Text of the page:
Until servo systems became more reliable, more powerful, and less expensive, they simply were not as good a choice, and they were seldom cost effective. Some machines did use a lot of shafts, gears, and chain drives, but that was often because there was no other way available to keep a bunch of motions in the proper relationship. HYdraulics were often used because there was no other economical way to provide that much foce in that small a volume.
So really, don't fault the older mechanisms, since there was not much choice.
The modern servo controllers are providing control options that did not exist before, and at power levels that were simply not available. So we do see that the new generation of servo systems does offer a way to do things thatwas not available previously. The older technologies were not a poor choice, they were the only choice.
But the new networked servo systems, while providing a lot of benefits are also bringing along a few challenges. Systems that previously were locked into the correct sequence of motions are now able to be accidently programmed to crash and destroy themselves, and in a hurry, as well. So now the motion programmer must pay far greater attention to a lot more details, and the same goes for any who would attempt to make small changes to the programs. So there are some very real and quite serious concerns when changing from mechanical systems to interlinked servo systems.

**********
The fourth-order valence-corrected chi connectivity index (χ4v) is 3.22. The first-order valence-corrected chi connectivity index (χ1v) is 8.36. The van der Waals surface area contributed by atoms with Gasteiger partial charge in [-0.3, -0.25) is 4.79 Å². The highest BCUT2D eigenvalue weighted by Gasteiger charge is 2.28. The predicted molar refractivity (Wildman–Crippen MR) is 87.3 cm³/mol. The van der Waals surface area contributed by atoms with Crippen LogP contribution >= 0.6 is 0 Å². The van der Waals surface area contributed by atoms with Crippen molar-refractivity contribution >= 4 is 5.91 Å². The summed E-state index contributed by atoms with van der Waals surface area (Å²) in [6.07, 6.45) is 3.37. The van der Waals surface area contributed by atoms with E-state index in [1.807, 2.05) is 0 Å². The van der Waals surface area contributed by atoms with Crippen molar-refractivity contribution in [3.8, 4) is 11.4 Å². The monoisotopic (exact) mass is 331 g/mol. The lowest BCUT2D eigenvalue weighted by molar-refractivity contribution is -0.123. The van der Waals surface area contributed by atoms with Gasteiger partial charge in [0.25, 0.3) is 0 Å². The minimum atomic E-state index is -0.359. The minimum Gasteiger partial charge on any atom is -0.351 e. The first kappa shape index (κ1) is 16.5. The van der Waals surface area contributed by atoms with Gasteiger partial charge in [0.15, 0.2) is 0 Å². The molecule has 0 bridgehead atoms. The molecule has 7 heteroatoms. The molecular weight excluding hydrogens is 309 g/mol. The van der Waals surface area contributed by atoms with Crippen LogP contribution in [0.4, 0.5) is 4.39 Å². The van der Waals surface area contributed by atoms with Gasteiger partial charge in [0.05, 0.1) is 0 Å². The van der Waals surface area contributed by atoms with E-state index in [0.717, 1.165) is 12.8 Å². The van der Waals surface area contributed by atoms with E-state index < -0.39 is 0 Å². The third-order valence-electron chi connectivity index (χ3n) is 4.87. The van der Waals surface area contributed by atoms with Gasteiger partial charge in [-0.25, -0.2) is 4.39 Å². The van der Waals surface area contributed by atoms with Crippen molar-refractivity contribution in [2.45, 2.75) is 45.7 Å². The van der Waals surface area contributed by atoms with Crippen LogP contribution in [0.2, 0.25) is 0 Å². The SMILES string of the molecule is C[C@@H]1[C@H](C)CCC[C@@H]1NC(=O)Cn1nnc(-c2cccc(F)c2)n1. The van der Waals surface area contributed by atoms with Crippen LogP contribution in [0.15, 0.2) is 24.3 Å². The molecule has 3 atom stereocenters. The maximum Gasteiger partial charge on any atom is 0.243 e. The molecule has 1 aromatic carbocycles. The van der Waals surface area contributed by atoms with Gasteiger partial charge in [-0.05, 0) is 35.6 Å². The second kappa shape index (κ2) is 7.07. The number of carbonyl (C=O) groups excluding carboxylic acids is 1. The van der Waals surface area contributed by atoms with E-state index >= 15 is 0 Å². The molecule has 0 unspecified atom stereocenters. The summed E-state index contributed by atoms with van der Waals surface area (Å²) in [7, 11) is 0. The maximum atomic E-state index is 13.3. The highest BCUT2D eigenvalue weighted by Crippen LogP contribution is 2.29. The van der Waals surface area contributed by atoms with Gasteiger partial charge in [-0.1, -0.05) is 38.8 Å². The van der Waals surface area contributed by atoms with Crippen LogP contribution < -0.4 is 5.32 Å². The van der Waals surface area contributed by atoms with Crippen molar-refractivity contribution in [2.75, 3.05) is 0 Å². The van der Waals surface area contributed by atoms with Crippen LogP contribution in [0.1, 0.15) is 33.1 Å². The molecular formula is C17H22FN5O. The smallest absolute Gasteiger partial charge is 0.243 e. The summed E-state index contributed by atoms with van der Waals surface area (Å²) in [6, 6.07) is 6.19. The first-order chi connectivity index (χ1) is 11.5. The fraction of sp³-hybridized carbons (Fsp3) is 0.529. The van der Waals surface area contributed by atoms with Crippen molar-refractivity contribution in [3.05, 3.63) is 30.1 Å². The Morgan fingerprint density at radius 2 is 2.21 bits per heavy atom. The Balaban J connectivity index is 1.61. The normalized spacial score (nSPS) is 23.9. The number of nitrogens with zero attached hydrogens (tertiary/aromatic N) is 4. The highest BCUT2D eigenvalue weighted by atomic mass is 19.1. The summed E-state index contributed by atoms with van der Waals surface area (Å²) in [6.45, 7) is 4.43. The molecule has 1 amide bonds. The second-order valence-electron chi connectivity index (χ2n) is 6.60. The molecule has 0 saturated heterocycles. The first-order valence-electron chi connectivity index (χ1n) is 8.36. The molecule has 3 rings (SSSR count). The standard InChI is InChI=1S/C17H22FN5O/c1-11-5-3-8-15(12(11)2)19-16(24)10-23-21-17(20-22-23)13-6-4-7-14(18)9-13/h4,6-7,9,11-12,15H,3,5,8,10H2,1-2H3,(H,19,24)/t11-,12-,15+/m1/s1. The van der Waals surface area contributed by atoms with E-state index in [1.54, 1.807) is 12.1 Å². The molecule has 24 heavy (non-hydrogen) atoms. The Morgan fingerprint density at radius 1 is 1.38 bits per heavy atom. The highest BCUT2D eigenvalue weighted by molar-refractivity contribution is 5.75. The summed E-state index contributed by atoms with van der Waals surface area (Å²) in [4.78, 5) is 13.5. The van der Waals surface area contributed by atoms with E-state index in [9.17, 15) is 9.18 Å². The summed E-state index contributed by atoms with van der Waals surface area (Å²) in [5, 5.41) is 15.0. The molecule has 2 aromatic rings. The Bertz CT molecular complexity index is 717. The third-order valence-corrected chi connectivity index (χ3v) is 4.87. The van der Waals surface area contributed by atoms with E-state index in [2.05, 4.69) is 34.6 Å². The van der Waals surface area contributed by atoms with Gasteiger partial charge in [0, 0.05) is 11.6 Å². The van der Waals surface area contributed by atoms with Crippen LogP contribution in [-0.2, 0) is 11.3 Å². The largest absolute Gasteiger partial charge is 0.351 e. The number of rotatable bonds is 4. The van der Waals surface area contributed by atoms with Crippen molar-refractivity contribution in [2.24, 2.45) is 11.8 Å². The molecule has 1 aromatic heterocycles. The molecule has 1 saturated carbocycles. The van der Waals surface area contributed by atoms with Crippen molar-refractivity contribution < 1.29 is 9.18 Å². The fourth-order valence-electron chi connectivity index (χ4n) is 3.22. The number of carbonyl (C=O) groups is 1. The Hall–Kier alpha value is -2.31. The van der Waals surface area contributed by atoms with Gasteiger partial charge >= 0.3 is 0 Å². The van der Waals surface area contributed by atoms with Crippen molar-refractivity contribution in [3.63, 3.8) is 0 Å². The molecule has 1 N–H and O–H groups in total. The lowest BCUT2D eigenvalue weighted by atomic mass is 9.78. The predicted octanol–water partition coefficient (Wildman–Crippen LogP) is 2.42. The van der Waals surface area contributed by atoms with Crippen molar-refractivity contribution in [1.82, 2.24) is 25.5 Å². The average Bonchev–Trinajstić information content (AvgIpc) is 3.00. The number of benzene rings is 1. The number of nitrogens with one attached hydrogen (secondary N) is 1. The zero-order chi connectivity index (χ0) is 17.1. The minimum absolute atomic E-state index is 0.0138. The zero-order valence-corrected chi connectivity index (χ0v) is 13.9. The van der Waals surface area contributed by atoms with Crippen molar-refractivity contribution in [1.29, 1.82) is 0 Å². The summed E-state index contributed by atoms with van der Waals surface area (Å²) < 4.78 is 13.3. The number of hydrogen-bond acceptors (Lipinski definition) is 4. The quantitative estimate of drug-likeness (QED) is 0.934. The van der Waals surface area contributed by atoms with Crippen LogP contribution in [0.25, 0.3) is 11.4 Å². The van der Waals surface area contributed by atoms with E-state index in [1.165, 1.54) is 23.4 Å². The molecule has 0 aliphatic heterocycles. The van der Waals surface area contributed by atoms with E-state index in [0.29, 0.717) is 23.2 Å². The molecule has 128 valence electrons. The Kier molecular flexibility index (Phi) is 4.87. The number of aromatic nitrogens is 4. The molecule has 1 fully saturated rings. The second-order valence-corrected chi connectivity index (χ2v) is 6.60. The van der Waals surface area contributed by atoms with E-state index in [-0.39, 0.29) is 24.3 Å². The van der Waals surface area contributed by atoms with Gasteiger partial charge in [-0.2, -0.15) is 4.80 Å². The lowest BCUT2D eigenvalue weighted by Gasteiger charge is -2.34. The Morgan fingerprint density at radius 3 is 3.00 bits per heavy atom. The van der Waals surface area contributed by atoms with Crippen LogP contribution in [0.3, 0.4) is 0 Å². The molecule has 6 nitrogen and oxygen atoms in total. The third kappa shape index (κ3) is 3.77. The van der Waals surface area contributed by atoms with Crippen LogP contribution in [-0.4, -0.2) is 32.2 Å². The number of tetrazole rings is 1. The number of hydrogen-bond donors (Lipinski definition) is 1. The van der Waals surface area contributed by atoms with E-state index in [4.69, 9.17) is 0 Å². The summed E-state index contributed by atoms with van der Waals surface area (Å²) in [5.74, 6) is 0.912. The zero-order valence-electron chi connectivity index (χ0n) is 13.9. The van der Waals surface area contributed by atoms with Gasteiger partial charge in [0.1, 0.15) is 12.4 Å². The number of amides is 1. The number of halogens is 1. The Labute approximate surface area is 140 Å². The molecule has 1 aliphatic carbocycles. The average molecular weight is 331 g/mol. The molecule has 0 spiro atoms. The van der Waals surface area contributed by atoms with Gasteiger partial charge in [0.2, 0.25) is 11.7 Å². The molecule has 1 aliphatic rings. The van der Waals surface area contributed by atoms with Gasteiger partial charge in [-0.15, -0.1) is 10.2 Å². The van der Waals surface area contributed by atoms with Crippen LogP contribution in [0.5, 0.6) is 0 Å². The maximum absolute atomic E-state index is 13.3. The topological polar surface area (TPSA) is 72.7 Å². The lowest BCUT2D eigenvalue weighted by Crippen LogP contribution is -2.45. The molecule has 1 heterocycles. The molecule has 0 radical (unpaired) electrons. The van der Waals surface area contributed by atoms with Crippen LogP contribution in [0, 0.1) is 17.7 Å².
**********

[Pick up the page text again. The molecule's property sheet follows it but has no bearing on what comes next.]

Nice round-up of the technologies that are modernizing factories, making them safer, more efficient and generally more productive. I would add robotics to the list as well, especially with efforts like Rethink Robots' Baxter (http://www.designnews.com/author.asp?section_id=1386&doc_id=263186) and more autonomous and safer robotics coming into play. Perhaps it's a little early for mass adoption but I think it will eventually trend in that direction.
Engineers at Fuel Cell Energy have found a way to take advantage of a side reaction, unique to their carbonate fuel cell that has nothing to do with energy production, as a potential, cost-effective solution to capturing carbon from fossil fuel power plants.
This is part one of an article discussing the University of Washington’s nationally ranked FSAE electric car (eCar) and combustible car (cCar). Stay tuned for part two, tomorrow, which will discuss the four unique PCBs used in both the eCar and cCars.
Researchers working with additive manufacturing have said multimaterial techniques will allow industry “to fabricate materials with combinations of density, strength, and thermal expansion that do not exist [yet].”
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